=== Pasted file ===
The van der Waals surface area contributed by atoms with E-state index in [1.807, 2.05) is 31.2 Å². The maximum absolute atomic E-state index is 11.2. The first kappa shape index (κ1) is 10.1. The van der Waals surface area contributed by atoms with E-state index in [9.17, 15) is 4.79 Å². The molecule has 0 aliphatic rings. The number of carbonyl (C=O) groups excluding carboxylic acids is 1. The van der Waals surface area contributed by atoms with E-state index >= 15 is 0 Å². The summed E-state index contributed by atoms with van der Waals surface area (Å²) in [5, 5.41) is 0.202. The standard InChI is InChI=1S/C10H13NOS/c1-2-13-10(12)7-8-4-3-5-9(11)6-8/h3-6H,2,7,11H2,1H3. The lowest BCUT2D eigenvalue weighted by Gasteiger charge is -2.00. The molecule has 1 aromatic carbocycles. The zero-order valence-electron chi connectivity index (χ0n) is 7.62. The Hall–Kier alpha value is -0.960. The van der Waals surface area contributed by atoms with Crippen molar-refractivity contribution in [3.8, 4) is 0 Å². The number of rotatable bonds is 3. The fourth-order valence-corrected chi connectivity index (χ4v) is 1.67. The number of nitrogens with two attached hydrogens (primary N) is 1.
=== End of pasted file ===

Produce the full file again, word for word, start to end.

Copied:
The van der Waals surface area contributed by atoms with E-state index in [1.807, 2.05) is 31.2 Å². The maximum absolute atomic E-state index is 11.2. The first kappa shape index (κ1) is 10.1. The van der Waals surface area contributed by atoms with E-state index in [9.17, 15) is 4.79 Å². The molecule has 0 aliphatic rings. The number of carbonyl (C=O) groups excluding carboxylic acids is 1. The van der Waals surface area contributed by atoms with E-state index >= 15 is 0 Å². The summed E-state index contributed by atoms with van der Waals surface area (Å²) in [5, 5.41) is 0.202. The standard InChI is InChI=1S/C10H13NOS/c1-2-13-10(12)7-8-4-3-5-9(11)6-8/h3-6H,2,7,11H2,1H3. The lowest BCUT2D eigenvalue weighted by Gasteiger charge is -2.00. The molecule has 1 aromatic carbocycles. The zero-order valence-electron chi connectivity index (χ0n) is 7.62. The Hall–Kier alpha value is -0.960. The van der Waals surface area contributed by atoms with Crippen molar-refractivity contribution in [3.8, 4) is 0 Å². The number of rotatable bonds is 3. The fourth-order valence-corrected chi connectivity index (χ4v) is 1.67. The number of nitrogens with two attached hydrogens (primary N) is 1.